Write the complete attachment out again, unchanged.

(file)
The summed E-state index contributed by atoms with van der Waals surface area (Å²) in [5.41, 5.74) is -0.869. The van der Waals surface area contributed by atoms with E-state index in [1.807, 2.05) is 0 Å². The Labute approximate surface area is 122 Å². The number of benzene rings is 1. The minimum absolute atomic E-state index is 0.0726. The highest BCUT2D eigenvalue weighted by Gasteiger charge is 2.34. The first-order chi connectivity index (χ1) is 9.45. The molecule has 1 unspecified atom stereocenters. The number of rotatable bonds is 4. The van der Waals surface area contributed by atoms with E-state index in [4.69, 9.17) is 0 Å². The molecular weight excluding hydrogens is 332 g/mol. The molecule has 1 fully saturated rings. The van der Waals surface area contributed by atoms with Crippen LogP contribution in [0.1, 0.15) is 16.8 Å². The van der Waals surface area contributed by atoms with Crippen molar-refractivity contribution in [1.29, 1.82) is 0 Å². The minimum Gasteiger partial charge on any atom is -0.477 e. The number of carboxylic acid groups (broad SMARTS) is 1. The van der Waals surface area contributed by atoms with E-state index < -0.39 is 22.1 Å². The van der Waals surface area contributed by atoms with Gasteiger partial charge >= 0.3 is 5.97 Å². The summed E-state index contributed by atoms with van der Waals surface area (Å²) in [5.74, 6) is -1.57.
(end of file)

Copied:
The summed E-state index contributed by atoms with van der Waals surface area (Å²) in [5.41, 5.74) is -0.869. The van der Waals surface area contributed by atoms with E-state index in [1.807, 2.05) is 0 Å². The Labute approximate surface area is 122 Å². The number of benzene rings is 1. The minimum absolute atomic E-state index is 0.0726. The highest BCUT2D eigenvalue weighted by Gasteiger charge is 2.34. The first-order chi connectivity index (χ1) is 9.45. The molecule has 1 unspecified atom stereocenters. The number of rotatable bonds is 4. The van der Waals surface area contributed by atoms with E-state index in [4.69, 9.17) is 0 Å². The molecular weight excluding hydrogens is 332 g/mol. The molecule has 1 fully saturated rings. The van der Waals surface area contributed by atoms with Crippen LogP contribution in [0.1, 0.15) is 16.8 Å². The van der Waals surface area contributed by atoms with Crippen molar-refractivity contribution in [1.29, 1.82) is 0 Å². The minimum Gasteiger partial charge on any atom is -0.477 e. The number of carboxylic acid groups (broad SMARTS) is 1. The van der Waals surface area contributed by atoms with E-state index < -0.39 is 22.1 Å². The van der Waals surface area contributed by atoms with Gasteiger partial charge >= 0.3 is 5.97 Å². The summed E-state index contributed by atoms with van der Waals surface area (Å²) in [5.74, 6) is -1.57.